(iii) Just because Intel spent more time on the 14nm keep optimising for frequency, it doesn’t mean there is something wrong on the cycle of the 10nm process in terms of the achievable frequency. Frequency improvements will be achieved as the process matures further, the same way it happened with the 22nm and the various iterations of the 14nm processes in the past. I doubt that the yield problems we have heard about the 10nm process are frequency-related problems. Intel can probably already produce Icelake desktop cpus with pretty decent clocks (like 4.5Ghz or so). Instead the yield problems seem to have been “misprinting” problems. In other words, if they went ahead to produce larger dies of Icelake cpus (like 8core or 10core ones) they would be throwing a lot of them away because they are straight-out faulty, not because they can’t hit a certain high frequency.
(i) The IPC gains of Willow Cove compared to Skylake should be massive - like around 30%. A 10% loss on frequency is therefore more than compensated.
The problem being the average consumer doesn't have a clue. They simply see higher frequencies and assume it's better. I had a friend call me because he wants a computer upgrade and he seriously couldn't comprehend that a new ryzen could possibly be faster than an older gen core processor. "But it's 200mhz faster so it has to be better". The second I mentioned IPC I could already tell he didn't have a clue how that could possibly offer better performance. I'd assume most people on here understand the nuances better than most typical consumers.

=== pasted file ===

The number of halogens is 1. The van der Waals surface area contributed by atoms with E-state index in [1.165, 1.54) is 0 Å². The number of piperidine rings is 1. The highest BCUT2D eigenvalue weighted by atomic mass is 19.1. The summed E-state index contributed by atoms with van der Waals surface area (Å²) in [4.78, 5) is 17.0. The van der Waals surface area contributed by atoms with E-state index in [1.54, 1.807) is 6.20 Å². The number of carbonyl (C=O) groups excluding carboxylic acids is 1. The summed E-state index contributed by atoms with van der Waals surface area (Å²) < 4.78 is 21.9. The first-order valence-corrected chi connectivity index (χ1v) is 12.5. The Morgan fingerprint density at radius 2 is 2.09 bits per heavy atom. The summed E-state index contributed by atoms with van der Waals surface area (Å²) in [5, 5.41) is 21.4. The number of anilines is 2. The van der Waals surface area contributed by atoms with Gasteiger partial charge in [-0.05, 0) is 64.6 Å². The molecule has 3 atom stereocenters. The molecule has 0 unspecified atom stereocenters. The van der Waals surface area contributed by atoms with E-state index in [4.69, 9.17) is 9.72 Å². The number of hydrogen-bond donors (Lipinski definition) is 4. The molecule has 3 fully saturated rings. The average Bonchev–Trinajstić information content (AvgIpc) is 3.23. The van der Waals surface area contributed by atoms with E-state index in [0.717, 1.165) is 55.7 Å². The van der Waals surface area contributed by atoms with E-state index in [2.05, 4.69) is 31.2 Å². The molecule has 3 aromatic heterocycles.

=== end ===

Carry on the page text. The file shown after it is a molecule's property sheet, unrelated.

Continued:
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Soaptrail

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I am not holding my breathe for a second Intel refresh/launch this year, even without the supply chain issues hampered by coronavirus it was not realistic to see two launches less than 9 months apart.
 
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watzupken

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My gut feel is that Intel's 10nm is not going to give them an advantage in the desktop space. Looking at the rumored power draw from an earlier article here about Alder Lake S, it doesn't look that great for a new fab where we typically see lower TDP requirements. 80W and 125W TDP for an 8 "big cores" and 8 "small cores" is nothing to write home if the rumor is true.